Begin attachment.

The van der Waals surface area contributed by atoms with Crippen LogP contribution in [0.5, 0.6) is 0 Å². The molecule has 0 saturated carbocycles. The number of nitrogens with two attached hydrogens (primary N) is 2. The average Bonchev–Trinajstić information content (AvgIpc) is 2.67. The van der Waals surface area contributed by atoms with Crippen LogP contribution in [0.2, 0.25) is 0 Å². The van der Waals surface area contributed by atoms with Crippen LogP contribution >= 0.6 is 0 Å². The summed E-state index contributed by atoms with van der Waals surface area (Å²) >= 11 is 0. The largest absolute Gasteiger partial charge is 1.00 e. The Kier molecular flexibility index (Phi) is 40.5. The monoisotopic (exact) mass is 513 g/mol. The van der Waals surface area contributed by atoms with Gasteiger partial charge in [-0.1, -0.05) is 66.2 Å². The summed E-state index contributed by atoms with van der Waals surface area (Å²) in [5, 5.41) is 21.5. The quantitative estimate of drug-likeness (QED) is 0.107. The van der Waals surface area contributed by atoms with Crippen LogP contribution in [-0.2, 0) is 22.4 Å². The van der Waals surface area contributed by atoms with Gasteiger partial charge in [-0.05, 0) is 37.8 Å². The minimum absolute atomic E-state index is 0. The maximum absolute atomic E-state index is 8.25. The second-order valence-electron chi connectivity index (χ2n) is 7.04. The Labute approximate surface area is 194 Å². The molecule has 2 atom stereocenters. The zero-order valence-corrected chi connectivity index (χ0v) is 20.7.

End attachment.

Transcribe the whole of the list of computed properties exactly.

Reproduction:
The van der Waals surface area contributed by atoms with Crippen LogP contribution in [0.5, 0.6) is 0 Å². The molecule has 0 saturated carbocycles. The number of nitrogens with two attached hydrogens (primary N) is 2. The average Bonchev–Trinajstić information content (AvgIpc) is 2.67. The van der Waals surface area contributed by atoms with Crippen LogP contribution in [0.2, 0.25) is 0 Å². The van der Waals surface area contributed by atoms with Crippen LogP contribution >= 0.6 is 0 Å². The summed E-state index contributed by atoms with van der Waals surface area (Å²) >= 11 is 0. The largest absolute Gasteiger partial charge is 1.00 e. The Kier molecular flexibility index (Phi) is 40.5. The monoisotopic (exact) mass is 513 g/mol. The van der Waals surface area contributed by atoms with Gasteiger partial charge in [-0.1, -0.05) is 66.2 Å². The summed E-state index contributed by atoms with van der Waals surface area (Å²) in [5, 5.41) is 21.5. The quantitative estimate of drug-likeness (QED) is 0.107. The van der Waals surface area contributed by atoms with Crippen LogP contribution in [-0.2, 0) is 22.4 Å². The van der Waals surface area contributed by atoms with Gasteiger partial charge in [-0.05, 0) is 37.8 Å². The minimum absolute atomic E-state index is 0. The maximum absolute atomic E-state index is 8.25. The second-order valence-electron chi connectivity index (χ2n) is 7.04. The Labute approximate surface area is 194 Å². The molecule has 2 atom stereocenters. The zero-order valence-corrected chi connectivity index (χ0v) is 20.7.